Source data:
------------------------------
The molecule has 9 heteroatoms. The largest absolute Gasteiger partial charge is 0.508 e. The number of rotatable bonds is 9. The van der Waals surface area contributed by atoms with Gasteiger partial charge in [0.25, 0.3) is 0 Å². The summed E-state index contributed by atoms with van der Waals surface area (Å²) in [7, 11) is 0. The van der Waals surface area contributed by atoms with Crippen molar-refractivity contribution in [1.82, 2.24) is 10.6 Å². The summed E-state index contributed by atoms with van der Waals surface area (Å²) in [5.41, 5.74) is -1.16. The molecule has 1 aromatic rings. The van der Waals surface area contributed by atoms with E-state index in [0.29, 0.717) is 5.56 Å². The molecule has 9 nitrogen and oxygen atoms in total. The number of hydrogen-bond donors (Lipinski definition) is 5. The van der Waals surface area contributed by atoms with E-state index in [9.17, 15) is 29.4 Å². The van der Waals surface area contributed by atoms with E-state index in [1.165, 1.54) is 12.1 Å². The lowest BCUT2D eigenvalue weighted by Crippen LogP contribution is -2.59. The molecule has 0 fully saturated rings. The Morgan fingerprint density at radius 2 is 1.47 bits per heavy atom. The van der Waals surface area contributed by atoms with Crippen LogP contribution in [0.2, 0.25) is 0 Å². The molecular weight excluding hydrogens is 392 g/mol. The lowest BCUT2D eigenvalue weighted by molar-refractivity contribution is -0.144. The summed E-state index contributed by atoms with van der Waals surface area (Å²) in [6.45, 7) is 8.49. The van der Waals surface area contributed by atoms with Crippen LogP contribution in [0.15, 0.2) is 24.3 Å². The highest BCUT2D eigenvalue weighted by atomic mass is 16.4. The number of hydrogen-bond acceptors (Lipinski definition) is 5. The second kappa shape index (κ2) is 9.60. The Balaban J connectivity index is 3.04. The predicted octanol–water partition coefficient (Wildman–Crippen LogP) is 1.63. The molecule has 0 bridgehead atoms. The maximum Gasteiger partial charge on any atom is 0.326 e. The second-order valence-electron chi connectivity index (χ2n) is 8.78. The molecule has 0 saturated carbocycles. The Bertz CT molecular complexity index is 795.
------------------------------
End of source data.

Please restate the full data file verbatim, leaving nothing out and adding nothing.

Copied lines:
The molecule has 9 heteroatoms. The largest absolute Gasteiger partial charge is 0.508 e. The number of rotatable bonds is 9. The van der Waals surface area contributed by atoms with Gasteiger partial charge in [0.25, 0.3) is 0 Å². The summed E-state index contributed by atoms with van der Waals surface area (Å²) in [7, 11) is 0. The van der Waals surface area contributed by atoms with Crippen molar-refractivity contribution in [1.82, 2.24) is 10.6 Å². The summed E-state index contributed by atoms with van der Waals surface area (Å²) in [5.41, 5.74) is -1.16. The molecule has 1 aromatic rings. The van der Waals surface area contributed by atoms with E-state index in [0.29, 0.717) is 5.56 Å². The molecule has 9 nitrogen and oxygen atoms in total. The number of hydrogen-bond donors (Lipinski definition) is 5. The van der Waals surface area contributed by atoms with E-state index in [9.17, 15) is 29.4 Å². The van der Waals surface area contributed by atoms with E-state index in [1.165, 1.54) is 12.1 Å². The lowest BCUT2D eigenvalue weighted by Crippen LogP contribution is -2.59. The molecule has 0 fully saturated rings. The Morgan fingerprint density at radius 2 is 1.47 bits per heavy atom. The van der Waals surface area contributed by atoms with Crippen LogP contribution in [0.2, 0.25) is 0 Å². The molecular weight excluding hydrogens is 392 g/mol. The lowest BCUT2D eigenvalue weighted by molar-refractivity contribution is -0.144. The summed E-state index contributed by atoms with van der Waals surface area (Å²) in [6.45, 7) is 8.49. The van der Waals surface area contributed by atoms with Crippen LogP contribution in [0.15, 0.2) is 24.3 Å². The highest BCUT2D eigenvalue weighted by atomic mass is 16.4. The number of hydrogen-bond acceptors (Lipinski definition) is 5. The second kappa shape index (κ2) is 9.60. The Balaban J connectivity index is 3.04. The predicted octanol–water partition coefficient (Wildman–Crippen LogP) is 1.63. The molecule has 0 bridgehead atoms. The maximum Gasteiger partial charge on any atom is 0.326 e. The second-order valence-electron chi connectivity index (χ2n) is 8.78. The molecule has 0 saturated carbocycles. The Bertz CT molecular complexity index is 795.